House Dems launch new push for widespread adoption of health IT
WASHINGTON U.S. Rep. Charles Rangel has introduced legislation to spur the widespread and rapid adoption of health information technology and electronic patient recordkeeping as part of the economic stimulus package.
Rangel, the New York Democrat who chairs the powerful House Ways and Means Committee, is calling for the release of hundreds of millions of dollars in federal funds to advance HIT, according to a report from The Hill, a Washington-based newspaper. A separate report from The Wall Street Journal pegs the total long-term cost of HIT adoption at $20 billion.
One key element of the Rangel bill: incentive payments from Medicare totaling $41,000 over five years for private-practice and nonhospital physicians who speedily adopt electronic health recordkeeping technology, and additional Medicare incentives for hospitals that embrace the technology.
The bill also would beef up patient-privacy provisions beyond current HIPAA standards, a proposal that has raised concerns among pharmacy operators who assert that it would hamper current pharmacy practices and patient relationships.
In response to the House bill, National Association of Chain Drug Stores President and CEO Steve Anderson, sent a letter (click here to read entire letter http://www.nacds.org/user-assets/pdfs/newsrelease/2009/1_21_HITPrivacyLettertoHill.pdf ) to key Congressional leaders, commending lawmakers’ efforts to incorporate provisions for the adoption of health information technology (HIT) into the economic stimulus proposal as a cost-savings solution and to help promote better public health, but expressed serious concerns over certain privacy provisions that would in effect expand HIPPA regulations.
“We have strong concerns that this legislation unfairly penalizes providers who have already adopted health information technology (HIT) by requiring new, costly and operationally burdensome mandates that stand to interfere with patient care activities,” Anderson wrote in the letter. “Many of the proposed provisions will not stimulate economic activity in the health sector, and could serve as a disincentive to provider adoption of HIT.”
Noting its ultimate support for the development of an integrated healthcare IT infrastructure — in particular, its early adoption of electronic prescribing technology — NACDS urged lawmakers to take a more cautious, and studied approach to HIT, and certainly not to rush ahead to make it part of the current stimulus package. “We believe these complex privacy issues must be fully aired through hearings and discussion that legislating through regular order would provide,” Anderson stated. “Consensus has yet to be reached among all relevant stakeholders on how best to address these complex privacy issues. We strongly believe it would be premature for Congress to legislate in this area that remains highly contentious.”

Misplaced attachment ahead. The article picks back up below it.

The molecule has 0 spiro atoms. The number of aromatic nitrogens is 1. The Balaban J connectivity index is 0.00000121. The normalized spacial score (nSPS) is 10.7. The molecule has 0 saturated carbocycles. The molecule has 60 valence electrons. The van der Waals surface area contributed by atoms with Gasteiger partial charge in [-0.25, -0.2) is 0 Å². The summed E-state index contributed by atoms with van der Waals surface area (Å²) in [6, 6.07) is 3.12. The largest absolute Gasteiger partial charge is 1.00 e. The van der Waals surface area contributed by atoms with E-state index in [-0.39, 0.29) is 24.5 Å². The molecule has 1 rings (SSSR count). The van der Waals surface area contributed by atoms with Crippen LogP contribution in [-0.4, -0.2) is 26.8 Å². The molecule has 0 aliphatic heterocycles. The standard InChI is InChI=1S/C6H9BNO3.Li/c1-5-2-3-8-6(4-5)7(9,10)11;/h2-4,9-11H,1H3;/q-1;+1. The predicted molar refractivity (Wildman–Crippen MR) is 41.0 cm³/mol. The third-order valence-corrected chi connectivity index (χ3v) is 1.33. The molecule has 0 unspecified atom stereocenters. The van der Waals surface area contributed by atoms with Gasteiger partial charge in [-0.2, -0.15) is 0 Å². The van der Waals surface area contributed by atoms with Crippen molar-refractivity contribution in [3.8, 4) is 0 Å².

The legislation introduced in the Ways & Means Committee includes, among other provisions, $250 million for an agency set up to coordinate national HIT rollout and standards, according to The Hill. That agency, the Office of the National Coordinator for Health Information Technology, would become a permanent fixture within the U.S. Dept. of Health & Human Services, with expanded authority, and would include a federal officer to oversee patient-privacy issues.
The Rangel bill also would provide $300 million to support electronic data exchange technology, grants to states to promote HIT and $900 million for Medicare and Medicaid to fund the physician incentive program.
Teva Pharmaceuticals and Lonza Group join to market biosimilars
Jerusalem As the possibility of a bill to allow Food and Drug Administration approval of biosimilars looms in Congress, two companies are already taking the initiative.
Teva Pharmaceutical Industries announced Tuesday a partnership with Lonza Group to establish a joint venture to develop, manufacture and market biosimilars. The two companies did not specify where they would market the drugs.”We had identified biosimilars as a major growth driver for Teva in our long-term strategy and have been augmenting our knowledge base, capabilities and infrastructure to position Teva as a leader in this market,” Teva president and CEO Shlomo Yanai said in a statement. “This strategic partnership bolsters our biologics capabilities.”Teva, the world’s largest maker of generic drugs, already markets biosimilars in Europe, along with generic manufacturers Sandoz and Dr. Reddy’s, and pharmaceutical companies Merck & Co., Eli Lilly & Co. and AstraZeneca have recently announced the creation of biosimilars divisions.Financial terms of the deal between Lonza and Teva were not disclosed.
Lawmakers concerned international drug manufacturing presents risk of counterfeits
New York Concern has arisen about the manufacturing of ingredients for drugs in other countries, especially antibiotics like penicillin, according to published reports.
Drug manufacturing has mostly moved to countries such as India and China, but some lawmakers and analysts have said it increases the risks of counterfeits and bioterrorism.Already, more than 200 Americans have experienced dangerous drug reactions since November 2007 after taking counterfeit versions of the blood-thinning drug heparin manufactured in China containing a toxic chemical that merely mimics heparin. Last November, the Food and Drug Administration confiscated 11 lots of counterfeit heparin from a company based in Cincinnati.